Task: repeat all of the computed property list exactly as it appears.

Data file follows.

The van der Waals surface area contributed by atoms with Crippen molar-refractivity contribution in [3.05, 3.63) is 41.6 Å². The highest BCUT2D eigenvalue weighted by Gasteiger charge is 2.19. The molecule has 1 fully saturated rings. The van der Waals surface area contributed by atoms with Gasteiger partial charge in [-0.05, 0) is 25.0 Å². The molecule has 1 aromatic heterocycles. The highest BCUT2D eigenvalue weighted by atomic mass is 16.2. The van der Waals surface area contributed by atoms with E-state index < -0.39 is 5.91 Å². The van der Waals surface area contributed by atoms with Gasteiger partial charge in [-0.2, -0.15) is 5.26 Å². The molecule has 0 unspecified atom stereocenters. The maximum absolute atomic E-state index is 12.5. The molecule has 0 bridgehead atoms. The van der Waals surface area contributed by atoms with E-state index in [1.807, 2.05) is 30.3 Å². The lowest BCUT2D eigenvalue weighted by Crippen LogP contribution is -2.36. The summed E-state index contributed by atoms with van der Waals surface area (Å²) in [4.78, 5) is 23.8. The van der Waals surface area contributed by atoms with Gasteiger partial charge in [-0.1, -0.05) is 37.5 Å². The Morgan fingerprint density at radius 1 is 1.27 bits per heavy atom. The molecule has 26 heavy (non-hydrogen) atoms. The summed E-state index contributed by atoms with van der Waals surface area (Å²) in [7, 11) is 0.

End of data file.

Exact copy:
The van der Waals surface area contributed by atoms with Crippen molar-refractivity contribution in [3.05, 3.63) is 41.6 Å². The highest BCUT2D eigenvalue weighted by Gasteiger charge is 2.19. The molecule has 1 fully saturated rings. The van der Waals surface area contributed by atoms with Gasteiger partial charge in [-0.05, 0) is 25.0 Å². The molecule has 1 aromatic heterocycles. The highest BCUT2D eigenvalue weighted by atomic mass is 16.2. The van der Waals surface area contributed by atoms with E-state index < -0.39 is 5.91 Å². The van der Waals surface area contributed by atoms with Gasteiger partial charge in [-0.2, -0.15) is 5.26 Å². The molecule has 0 unspecified atom stereocenters. The maximum absolute atomic E-state index is 12.5. The molecule has 0 bridgehead atoms. The van der Waals surface area contributed by atoms with E-state index in [1.807, 2.05) is 30.3 Å². The lowest BCUT2D eigenvalue weighted by Crippen LogP contribution is -2.36. The summed E-state index contributed by atoms with van der Waals surface area (Å²) in [4.78, 5) is 23.8. The van der Waals surface area contributed by atoms with Gasteiger partial charge in [-0.1, -0.05) is 37.5 Å². The Morgan fingerprint density at radius 1 is 1.27 bits per heavy atom. The molecule has 26 heavy (non-hydrogen) atoms. The summed E-state index contributed by atoms with van der Waals surface area (Å²) in [7, 11) is 0.